The House of Santa Claus

Note: This is the first challenge that I have attempted to set. It has been through the Sandbox however if you find something wrong with it please do not just downvote but leave a comment so that I can improve it.


There is a old childrens puzzle where the challenge is to draw a box with a roof and a cross through the middle without lifting your pen from the paper or going over any line twice.

In Germany it is known as "das Haus des Nikolaus" or "The House of Santa Claus". I honestly can't remember what we used to call it. For anyone who is not familiar with the puzzle, full details are available here.

Here is an ASCII art representation of the house.



Write a program or function to draw the House of Santa Claus in any language of your choice.

Sounds too easy? Well here's the catch. It must also output each stage of the drawing and comply with the rules of the puzzle. Your program is not required to take any input. The finished house must look exactly as shown above.

According to the site above there are 44 possible solutions. You may use any one of them. This is an ASCII art challenge so you are not required to calculate the solution but only to draw it.


An example of the required output from one of the 44 solutions is shown below:






| \




  • I have added 1 extra newline between each expected output to try to make the requirements clearer. This is optional. Any number of blank lines between each output is allowed.
  • Your output must consist only of the characters /,\,-,_, and space as shown above. Trailing spaces are allowed.
  • Each line in your drawing must continue from the end of the previous line and you may not repeat any line.
  • Standard loopholes prohibited.
  • You are not required to output the rhyme mentioned in the above link.
  • This is code golf so the shortest answer in bytes will be the winner.


Some great answers and thanks and respect to all who posted. I did say lowest byte count but I have marked as top answer not just for that but also for the great explanation of the code. Nice one @Dennis.

  • \$\begingroup\$ This could have spent some time in the sandbox. Try adding a parameter for the size of the house - or number of concatenated houses (or both). I find it too easy as it is. You may also want to add the rhyme to your example output - or not mention it at all. I find this gif nice, or this one. \$\endgroup\$ – Titus Sep 17 '16 at 10:21
  • 5
    \$\begingroup\$ @Titus This has been in the sandbox? \$\endgroup\$ – Adnan Sep 17 '16 at 10:37
  • 4
    \$\begingroup\$ @Titus Thanks for the feedback. My intention was not to create a particularly difficult challenge but to create one which is fairly easily doable and so encourage as many people as possible to propose solutions. I'll take your suggestions on board for my next attempt. \$\endgroup\$ – ElPedro Sep 17 '16 at 10:47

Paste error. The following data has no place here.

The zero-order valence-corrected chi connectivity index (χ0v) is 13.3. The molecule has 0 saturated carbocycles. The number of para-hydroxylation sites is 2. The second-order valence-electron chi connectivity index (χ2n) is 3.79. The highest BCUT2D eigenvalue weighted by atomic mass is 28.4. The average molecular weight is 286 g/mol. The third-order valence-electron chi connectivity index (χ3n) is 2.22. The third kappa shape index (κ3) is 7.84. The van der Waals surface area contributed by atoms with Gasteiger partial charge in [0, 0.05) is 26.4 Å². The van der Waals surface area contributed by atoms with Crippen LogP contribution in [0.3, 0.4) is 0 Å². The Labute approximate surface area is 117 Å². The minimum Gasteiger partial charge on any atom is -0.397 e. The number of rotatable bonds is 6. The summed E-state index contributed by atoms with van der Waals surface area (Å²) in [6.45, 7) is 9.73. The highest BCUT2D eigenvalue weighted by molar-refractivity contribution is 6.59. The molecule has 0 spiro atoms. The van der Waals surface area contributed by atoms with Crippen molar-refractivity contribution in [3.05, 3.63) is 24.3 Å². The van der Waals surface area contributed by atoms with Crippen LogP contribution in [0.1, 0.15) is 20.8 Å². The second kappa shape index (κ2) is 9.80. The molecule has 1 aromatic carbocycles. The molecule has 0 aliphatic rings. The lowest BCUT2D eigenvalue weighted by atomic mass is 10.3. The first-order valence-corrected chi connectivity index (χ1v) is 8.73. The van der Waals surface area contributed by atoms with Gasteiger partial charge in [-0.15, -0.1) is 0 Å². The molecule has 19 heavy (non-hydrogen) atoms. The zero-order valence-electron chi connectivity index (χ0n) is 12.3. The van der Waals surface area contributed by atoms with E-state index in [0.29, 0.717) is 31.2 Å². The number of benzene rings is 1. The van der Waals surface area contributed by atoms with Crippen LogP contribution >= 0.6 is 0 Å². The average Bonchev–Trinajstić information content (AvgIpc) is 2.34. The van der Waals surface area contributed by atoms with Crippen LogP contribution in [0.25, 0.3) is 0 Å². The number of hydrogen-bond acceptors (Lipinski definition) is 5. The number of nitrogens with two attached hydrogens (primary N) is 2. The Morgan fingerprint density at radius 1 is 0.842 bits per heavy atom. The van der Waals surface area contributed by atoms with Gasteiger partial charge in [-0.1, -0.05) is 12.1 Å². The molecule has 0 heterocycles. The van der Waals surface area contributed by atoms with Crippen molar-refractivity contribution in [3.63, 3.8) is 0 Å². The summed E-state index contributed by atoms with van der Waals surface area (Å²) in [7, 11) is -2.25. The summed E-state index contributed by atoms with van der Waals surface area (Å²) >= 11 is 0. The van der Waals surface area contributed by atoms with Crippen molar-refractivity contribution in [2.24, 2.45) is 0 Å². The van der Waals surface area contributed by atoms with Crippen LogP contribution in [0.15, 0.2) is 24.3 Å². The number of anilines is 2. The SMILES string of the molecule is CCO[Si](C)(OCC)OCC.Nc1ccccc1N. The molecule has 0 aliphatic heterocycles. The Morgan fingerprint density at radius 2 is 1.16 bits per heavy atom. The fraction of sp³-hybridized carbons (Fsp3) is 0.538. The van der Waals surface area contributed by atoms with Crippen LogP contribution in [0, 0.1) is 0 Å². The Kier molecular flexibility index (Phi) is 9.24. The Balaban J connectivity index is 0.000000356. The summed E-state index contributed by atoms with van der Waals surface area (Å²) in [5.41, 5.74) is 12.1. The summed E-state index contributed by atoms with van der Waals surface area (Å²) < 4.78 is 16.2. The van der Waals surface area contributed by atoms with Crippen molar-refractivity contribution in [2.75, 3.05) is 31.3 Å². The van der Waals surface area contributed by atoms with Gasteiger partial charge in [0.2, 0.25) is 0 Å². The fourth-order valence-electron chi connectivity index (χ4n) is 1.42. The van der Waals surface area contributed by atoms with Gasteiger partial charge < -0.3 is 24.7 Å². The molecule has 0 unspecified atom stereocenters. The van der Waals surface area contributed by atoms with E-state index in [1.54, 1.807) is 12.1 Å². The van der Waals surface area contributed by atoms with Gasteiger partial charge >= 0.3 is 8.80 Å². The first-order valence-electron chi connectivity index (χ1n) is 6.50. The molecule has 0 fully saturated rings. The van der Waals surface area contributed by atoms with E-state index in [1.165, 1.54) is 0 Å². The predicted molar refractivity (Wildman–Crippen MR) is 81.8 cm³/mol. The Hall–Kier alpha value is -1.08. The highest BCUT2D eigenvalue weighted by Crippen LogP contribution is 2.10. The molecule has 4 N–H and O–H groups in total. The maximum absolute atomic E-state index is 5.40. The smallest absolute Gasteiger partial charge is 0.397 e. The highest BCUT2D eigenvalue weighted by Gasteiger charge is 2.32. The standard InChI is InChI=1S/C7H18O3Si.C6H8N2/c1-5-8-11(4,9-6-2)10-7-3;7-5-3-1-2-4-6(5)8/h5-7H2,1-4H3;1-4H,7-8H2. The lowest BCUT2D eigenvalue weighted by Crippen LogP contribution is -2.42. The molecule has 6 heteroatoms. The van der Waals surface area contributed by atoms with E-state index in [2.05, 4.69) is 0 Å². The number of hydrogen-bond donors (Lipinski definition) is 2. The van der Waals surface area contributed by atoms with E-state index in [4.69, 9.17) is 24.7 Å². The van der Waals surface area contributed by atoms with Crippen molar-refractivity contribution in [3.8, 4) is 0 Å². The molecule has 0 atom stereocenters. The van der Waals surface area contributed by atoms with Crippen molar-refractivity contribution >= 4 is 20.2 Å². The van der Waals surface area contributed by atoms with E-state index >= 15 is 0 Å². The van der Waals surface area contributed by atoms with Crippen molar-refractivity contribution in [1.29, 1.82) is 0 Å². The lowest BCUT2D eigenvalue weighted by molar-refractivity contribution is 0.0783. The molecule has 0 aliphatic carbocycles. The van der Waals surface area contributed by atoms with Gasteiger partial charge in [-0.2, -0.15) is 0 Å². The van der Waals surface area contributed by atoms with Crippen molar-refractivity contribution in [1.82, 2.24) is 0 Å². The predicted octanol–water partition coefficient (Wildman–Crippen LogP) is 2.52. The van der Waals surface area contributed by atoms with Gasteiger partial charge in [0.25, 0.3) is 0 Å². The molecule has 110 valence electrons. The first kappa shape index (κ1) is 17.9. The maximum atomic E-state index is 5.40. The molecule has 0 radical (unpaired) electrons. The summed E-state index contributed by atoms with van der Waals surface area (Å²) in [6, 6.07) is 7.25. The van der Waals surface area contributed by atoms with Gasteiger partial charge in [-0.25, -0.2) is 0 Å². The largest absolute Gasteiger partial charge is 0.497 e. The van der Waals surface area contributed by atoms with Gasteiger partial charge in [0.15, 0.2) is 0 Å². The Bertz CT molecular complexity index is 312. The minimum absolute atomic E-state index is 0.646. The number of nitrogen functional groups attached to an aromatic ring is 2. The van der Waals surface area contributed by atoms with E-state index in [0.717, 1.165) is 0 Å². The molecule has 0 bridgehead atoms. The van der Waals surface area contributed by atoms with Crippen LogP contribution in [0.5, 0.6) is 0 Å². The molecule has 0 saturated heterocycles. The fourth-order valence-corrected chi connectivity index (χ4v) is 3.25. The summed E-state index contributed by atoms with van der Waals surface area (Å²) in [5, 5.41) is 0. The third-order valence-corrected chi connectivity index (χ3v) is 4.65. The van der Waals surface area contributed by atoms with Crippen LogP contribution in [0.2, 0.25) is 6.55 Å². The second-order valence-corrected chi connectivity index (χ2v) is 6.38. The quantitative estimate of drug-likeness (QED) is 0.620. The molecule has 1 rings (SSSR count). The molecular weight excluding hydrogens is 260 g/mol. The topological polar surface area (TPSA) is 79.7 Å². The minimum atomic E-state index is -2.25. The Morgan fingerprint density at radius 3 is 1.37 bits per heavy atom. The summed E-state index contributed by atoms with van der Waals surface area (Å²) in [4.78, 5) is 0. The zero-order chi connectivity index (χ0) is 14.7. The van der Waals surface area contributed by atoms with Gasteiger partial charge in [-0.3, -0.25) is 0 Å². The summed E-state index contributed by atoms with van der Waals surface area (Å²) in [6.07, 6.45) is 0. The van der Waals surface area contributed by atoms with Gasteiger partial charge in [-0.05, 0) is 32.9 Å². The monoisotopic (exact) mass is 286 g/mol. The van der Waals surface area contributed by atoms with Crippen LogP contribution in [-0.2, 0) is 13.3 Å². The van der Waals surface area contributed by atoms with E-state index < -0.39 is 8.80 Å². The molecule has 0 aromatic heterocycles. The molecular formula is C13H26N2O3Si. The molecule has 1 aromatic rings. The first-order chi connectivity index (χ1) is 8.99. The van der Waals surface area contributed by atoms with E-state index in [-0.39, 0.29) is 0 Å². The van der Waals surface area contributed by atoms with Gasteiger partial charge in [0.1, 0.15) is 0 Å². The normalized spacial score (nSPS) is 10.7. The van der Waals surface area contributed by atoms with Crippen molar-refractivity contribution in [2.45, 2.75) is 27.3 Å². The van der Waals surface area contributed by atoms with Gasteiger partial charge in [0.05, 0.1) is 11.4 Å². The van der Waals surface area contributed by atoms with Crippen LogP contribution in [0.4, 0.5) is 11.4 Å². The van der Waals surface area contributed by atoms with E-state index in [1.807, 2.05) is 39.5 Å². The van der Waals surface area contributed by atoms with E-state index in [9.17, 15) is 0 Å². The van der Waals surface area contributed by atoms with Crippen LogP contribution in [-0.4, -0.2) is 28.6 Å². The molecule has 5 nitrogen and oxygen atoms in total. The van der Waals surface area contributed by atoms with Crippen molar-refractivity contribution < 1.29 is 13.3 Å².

• 1
    \$\begingroup\$ My fault; I was expecting too complex things for ascii art. :) But I still like the gifs. \$\endgroup\$ – Titus Sep 17 '16 at 12:09
  • \$\begingroup\$ The gifs are cool and I also like the idea of including the rhyme also in a choice of language :) \$\endgroup\$ – ElPedro Sep 17 '16 at 12:46

Jelly, 40 39 36 bytes


Try it online!

How it works


is a bijective base-250 literal; each character corresponds to its code point in Jelly's code page. The result is the integer 13192938935880491074.


converts the generated integer to bijective base 9, yielding the integer array
[9, 6, 7, 9, 6, 2, 2, 7, 1, 5, 3, 8, 1, 3, 5, 8, 4, 4, 4, 4]. The integers correspond to the order of the stroke, with the exception of 9, which indicates a space.


wraps the generated array into a singleton array, which will be required to prepend it to the array we'll generate now.


works as follows. ¤ combines the two links to the left into a niladic chain. The first one, “|_/-\/\|‘ yields the code points of the specified characters, yielding [124, 95, 47, 45, 92, 47, 92, 124]. Then, Ė enumerates the code points, yielding
[[1, 124], [2, 95], [3, 47], [4, 45], [5, 92], [6, 47], [7, 92], [8, 124]]. The pair [n, c] means that the nth stroke will be the ASCII character with code point c.


concatenates the generated arrays. The result is the array


performs a cumulative (i. e., showing all intermediate steps) reduce, using transliteration (y) with swapped arguments (@). In the first step, e.g., we replace each 1 in the original array with 124, which is the code point of the character |.


flattens the result and replaces all code points with the corresponding ASCII characters. In all steps, this will generate some unprintable characters with code points 1 to 9.


takes the character-wise maximum with the space character, replacing all unprintable characters with spaces.


splits the generated string into chunks of length four and joins them with a linefeed as separator.

  • 2
    \$\begingroup\$ Wow. Simply just wow. +1 \$\endgroup\$ – ElPedro Sep 17 '16 at 20:53
  • \$\begingroup\$ But wait, those are bytes? \$\endgroup\$ – Leif Willerts Sep 17 '16 at 20:57
  • 1
    \$\begingroup\$ @LeifWillerts Yes. To avoid unprintable characters, Jelly uses a custom code page that encodes the 256 characters it understands as a single byte each. The bytes link in the header points to it. \$\endgroup\$ – Dennis Sep 17 '16 at 20:58
  • \$\begingroup\$ Sorry then for not figuring out to click that link :D \$\endgroup\$ – Leif Willerts Sep 17 '16 at 21:12
  • \$\begingroup\$ It wins as much for the explanation as anything. Respect. \$\endgroup\$ – ElPedro Sep 21 '16 at 18:45

Javascript (ES6), 119 116 96 92 91 bytes

7777`.replace(/./g,c=>'|/|/\\_\\- '[c<i?8:c]))